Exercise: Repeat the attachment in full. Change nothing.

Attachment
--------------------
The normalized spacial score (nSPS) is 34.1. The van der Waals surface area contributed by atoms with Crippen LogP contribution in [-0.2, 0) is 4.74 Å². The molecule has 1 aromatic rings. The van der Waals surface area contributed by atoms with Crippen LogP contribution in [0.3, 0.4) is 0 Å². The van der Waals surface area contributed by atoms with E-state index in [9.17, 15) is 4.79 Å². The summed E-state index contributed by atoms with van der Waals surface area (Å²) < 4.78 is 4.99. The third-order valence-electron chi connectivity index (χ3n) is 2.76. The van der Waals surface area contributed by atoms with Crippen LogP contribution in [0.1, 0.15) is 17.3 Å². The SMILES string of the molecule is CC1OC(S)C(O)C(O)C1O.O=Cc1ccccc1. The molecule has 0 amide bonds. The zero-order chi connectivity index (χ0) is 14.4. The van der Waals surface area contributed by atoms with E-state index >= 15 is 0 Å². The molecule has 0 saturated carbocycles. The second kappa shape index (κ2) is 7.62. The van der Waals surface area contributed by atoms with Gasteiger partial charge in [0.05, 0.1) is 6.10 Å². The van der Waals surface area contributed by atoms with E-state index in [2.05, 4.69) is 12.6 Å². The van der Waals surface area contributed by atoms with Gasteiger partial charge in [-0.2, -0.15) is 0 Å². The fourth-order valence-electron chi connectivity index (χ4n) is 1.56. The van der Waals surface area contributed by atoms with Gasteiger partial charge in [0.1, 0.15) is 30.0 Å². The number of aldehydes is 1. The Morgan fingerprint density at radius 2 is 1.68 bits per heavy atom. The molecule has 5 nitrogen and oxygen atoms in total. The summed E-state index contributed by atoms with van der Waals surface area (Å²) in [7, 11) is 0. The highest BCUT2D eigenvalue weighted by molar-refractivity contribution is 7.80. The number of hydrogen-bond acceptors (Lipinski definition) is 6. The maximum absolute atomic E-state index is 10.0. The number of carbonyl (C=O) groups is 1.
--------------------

The normalized spacial score (nSPS) is 34.1. The van der Waals surface area contributed by atoms with Crippen LogP contribution in [-0.2, 0) is 4.74 Å². The molecule has 1 aromatic rings. The van der Waals surface area contributed by atoms with Crippen LogP contribution in [0.3, 0.4) is 0 Å². The van der Waals surface area contributed by atoms with E-state index in [9.17, 15) is 4.79 Å². The summed E-state index contributed by atoms with van der Waals surface area (Å²) < 4.78 is 4.99. The third-order valence-electron chi connectivity index (χ3n) is 2.76. The van der Waals surface area contributed by atoms with Crippen LogP contribution in [0.1, 0.15) is 17.3 Å². The SMILES string of the molecule is CC1OC(S)C(O)C(O)C1O.O=Cc1ccccc1. The molecule has 0 amide bonds. The zero-order chi connectivity index (χ0) is 14.4. The van der Waals surface area contributed by atoms with E-state index >= 15 is 0 Å². The molecule has 0 saturated carbocycles. The second kappa shape index (κ2) is 7.62. The van der Waals surface area contributed by atoms with Gasteiger partial charge in [0.05, 0.1) is 6.10 Å². The van der Waals surface area contributed by atoms with E-state index in [2.05, 4.69) is 12.6 Å². The van der Waals surface area contributed by atoms with Gasteiger partial charge in [-0.2, -0.15) is 0 Å². The fourth-order valence-electron chi connectivity index (χ4n) is 1.56. The van der Waals surface area contributed by atoms with Gasteiger partial charge in [0.1, 0.15) is 30.0 Å². The number of aldehydes is 1. The Morgan fingerprint density at radius 2 is 1.68 bits per heavy atom. The molecule has 5 nitrogen and oxygen atoms in total. The summed E-state index contributed by atoms with van der Waals surface area (Å²) in [7, 11) is 0. The highest BCUT2D eigenvalue weighted by molar-refractivity contribution is 7.80. The number of hydrogen-bond acceptors (Lipinski definition) is 6. The maximum absolute atomic E-state index is 10.0. The number of carbonyl (C=O) groups is 1.